The other thing that some people have talked about is the idea that cosmic rays from the sun could effect cloud formation. But the problem with that is that there has been no significant trend in cosmic rays over the last 30 years, so you're stuck again with qualitative, speculative arguments which really don't have any good basis in trends.
Similarly, there is still disquiet in some circles about atmospheric and climate modelling, with some scientists still maintaining that there are still holes in the data used to create these models. What would you say are the strengths and weaknesses of climate modelling today? Where do models need to improve?
I think that one of the real strengths of the Fourth Assessment Report is the inter-comparison of climate models that is now being done. There are over twenty different groups running different models with different parameterizations. We are able to compare these and to get a sense of what the range of possibilities really is. What's more, we now also have the possibility of running models not just once, but eight times, which gives us a much more robust climate signal. The degree to which these models have been compared, scrutinized, tested - and I would have to use the word "confirmed" - is really quite impressive.
The other thing that is also a real advance is the fact that the models now have much better physical descriptions of many of the processes involved, such as sea ice, which is modelled much better than it used to be - just in terms of the physics that's used in the models.
The area where we probably still see the greatest possibility for improvement is the land-surface coupling - exchanges between the land and the atmosphere, soil moisture, even such things as the role played by the roots of plants. It really does get quite complicated. I think the models have been shown to be doing really quite well in many respects, but fro ma research perspective, that's certainly the area where we would expect to see some improvements in the future.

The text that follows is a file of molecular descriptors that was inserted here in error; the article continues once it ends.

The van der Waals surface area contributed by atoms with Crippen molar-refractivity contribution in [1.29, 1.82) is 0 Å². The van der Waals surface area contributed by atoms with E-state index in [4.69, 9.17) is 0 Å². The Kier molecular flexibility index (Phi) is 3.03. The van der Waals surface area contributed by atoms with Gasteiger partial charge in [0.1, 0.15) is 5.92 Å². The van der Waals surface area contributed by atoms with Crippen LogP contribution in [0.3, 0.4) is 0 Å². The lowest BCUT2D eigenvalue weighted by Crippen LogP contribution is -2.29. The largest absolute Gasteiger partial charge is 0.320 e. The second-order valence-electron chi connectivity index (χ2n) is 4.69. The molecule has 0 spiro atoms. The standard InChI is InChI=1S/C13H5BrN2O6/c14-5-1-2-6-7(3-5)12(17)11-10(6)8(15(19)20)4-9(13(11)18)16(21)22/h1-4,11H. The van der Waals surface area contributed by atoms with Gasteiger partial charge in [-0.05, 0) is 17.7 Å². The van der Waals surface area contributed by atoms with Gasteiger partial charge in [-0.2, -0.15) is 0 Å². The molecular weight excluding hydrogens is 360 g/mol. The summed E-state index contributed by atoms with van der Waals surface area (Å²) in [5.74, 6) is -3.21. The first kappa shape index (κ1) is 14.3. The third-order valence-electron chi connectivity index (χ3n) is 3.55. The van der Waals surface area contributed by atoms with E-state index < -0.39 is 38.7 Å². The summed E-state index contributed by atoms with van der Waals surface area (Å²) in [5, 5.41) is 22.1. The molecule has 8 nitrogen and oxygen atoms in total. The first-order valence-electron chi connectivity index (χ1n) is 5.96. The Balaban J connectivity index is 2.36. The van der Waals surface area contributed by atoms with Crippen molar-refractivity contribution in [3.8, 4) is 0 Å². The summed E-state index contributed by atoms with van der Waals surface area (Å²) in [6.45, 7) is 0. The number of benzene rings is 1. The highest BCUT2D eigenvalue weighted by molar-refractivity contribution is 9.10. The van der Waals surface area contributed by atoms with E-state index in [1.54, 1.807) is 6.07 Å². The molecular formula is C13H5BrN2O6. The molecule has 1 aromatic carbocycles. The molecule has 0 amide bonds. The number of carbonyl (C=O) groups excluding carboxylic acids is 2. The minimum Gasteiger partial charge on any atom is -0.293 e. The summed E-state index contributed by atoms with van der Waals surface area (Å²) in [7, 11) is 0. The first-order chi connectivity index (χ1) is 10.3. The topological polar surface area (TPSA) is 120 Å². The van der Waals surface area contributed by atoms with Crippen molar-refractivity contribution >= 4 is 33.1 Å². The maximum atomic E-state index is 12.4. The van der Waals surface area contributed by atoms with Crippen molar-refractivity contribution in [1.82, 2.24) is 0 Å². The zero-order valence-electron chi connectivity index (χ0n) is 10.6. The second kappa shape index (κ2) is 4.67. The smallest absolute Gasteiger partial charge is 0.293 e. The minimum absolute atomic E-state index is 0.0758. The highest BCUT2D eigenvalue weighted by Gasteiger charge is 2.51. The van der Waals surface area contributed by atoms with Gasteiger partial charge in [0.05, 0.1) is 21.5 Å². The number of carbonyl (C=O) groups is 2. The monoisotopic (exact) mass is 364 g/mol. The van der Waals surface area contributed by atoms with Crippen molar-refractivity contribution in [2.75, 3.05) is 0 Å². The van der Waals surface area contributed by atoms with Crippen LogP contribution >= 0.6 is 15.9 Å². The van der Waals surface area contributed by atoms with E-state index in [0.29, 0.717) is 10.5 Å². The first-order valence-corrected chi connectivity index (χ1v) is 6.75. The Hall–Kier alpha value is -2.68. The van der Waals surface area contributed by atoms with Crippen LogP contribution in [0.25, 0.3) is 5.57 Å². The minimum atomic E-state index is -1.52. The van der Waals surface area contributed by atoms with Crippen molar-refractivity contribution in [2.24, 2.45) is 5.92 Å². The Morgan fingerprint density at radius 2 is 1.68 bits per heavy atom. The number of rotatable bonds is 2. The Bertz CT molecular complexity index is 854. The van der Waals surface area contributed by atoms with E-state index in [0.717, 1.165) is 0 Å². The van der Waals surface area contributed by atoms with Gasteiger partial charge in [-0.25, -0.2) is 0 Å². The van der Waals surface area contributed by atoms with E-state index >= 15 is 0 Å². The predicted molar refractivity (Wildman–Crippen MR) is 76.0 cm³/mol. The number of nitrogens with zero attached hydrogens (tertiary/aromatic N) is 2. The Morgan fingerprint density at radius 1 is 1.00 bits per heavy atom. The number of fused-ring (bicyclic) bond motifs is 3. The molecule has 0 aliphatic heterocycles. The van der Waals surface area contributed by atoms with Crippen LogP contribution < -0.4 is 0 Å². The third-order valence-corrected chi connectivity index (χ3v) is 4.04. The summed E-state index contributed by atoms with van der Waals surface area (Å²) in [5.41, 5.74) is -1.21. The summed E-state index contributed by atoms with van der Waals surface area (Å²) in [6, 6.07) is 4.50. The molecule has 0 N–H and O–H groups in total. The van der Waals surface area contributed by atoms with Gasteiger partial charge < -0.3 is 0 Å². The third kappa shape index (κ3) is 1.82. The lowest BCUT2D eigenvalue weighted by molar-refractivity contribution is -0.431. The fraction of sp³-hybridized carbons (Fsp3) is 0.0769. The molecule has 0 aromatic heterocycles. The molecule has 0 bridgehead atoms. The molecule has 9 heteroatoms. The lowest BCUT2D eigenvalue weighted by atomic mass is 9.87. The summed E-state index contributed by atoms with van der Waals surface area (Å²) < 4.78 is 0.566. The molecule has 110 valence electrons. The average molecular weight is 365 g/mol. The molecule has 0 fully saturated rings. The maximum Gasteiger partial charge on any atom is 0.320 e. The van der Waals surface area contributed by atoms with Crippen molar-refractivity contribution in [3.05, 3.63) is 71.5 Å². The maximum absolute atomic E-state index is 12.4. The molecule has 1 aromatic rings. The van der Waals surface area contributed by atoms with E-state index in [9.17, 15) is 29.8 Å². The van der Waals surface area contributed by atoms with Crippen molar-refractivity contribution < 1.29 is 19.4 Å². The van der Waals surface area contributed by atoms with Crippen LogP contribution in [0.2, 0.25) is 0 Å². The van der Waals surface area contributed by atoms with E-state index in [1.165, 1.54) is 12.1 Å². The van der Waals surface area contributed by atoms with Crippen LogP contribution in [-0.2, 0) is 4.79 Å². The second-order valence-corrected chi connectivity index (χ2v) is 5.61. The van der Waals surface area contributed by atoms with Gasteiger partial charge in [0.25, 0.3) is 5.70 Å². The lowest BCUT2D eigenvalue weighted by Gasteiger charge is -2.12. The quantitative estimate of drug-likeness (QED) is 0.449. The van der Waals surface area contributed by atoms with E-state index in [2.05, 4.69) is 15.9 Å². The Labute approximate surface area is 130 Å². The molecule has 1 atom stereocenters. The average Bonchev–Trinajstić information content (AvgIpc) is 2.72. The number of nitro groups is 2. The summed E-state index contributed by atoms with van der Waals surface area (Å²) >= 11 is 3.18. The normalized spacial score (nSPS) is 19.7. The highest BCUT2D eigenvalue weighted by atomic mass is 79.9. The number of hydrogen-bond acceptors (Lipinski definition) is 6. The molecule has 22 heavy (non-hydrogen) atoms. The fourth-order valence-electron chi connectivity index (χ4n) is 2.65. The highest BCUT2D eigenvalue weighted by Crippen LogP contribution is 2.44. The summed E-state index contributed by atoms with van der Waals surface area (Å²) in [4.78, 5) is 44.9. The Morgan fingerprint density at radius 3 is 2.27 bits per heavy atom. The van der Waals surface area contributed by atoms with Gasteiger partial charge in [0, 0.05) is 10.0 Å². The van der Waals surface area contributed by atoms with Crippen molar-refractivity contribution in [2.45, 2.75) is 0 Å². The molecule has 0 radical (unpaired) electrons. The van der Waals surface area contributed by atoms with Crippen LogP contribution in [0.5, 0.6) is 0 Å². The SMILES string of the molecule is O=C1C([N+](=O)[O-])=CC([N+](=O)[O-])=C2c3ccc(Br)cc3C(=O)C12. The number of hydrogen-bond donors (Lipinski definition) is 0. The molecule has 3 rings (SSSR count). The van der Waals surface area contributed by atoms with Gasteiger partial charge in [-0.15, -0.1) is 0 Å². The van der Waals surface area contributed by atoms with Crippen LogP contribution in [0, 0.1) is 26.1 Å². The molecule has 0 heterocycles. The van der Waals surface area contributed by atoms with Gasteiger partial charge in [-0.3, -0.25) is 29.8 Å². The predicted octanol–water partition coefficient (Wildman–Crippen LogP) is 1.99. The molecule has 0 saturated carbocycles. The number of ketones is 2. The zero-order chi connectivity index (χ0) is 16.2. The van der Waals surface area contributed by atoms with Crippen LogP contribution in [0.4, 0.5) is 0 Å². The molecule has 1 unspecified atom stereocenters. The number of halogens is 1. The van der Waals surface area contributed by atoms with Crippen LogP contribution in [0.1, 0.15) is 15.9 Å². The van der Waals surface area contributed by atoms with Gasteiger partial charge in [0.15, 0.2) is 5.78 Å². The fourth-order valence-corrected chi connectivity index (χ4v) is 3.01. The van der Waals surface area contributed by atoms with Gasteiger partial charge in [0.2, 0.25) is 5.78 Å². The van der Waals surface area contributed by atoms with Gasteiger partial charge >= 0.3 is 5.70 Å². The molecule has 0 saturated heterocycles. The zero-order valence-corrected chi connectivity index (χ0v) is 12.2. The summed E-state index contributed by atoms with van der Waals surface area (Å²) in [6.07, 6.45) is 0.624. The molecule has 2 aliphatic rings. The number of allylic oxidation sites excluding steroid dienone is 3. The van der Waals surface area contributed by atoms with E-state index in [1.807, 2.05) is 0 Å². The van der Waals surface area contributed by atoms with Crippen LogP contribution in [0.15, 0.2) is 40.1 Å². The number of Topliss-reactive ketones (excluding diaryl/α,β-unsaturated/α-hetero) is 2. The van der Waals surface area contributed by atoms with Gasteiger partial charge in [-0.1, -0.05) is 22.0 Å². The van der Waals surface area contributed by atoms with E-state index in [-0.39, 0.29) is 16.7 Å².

You played a key role in bridging the divide between science and policy in the context of ozone depletion and CFCs. Now you are at the centre of the science/policy debate in the context of global warming and climate change. Are you optimistic or pessimistic about the future and our ability to deal with this problem on a global level?
I'm actually very optimistic from the point of view of public information, which I think is really the key here. What I think is clear is that the public worldwide now has a much better understanding than they did a few years ago. I think that's for several reasons. The science has become much stronger and that's been recognized, and scientists worldwide have been making a big effort to make sure that they communicate clearly and effectively.
My view is that when the science is clearly described, the public will understand, and then it becomes a societal choice as to what you want to do about it. But the important thing for me is that it is a well-informed societal choice.
Dr. Susan Solomon is a senior scientist at the US National Oceanic and Atmospheric Administration's Chemical Sciences Division. Widely recognized as one of the leaders in the field of atmospheric science, Dr. Solomon is a member of the U.S. National Academy of Sciences and a foreign associate of the French and European Academy of Sciences. She was awarded the United States' highest scientific honor, the National Medal of Science, in 1999 for linking synthetic chemicals to the seasonal ozone hole over Antarctica. In 2002, she was elected by governments to co-chair of the UN Intergovernmental Panel on Climate Change (IPCC) Working Group I.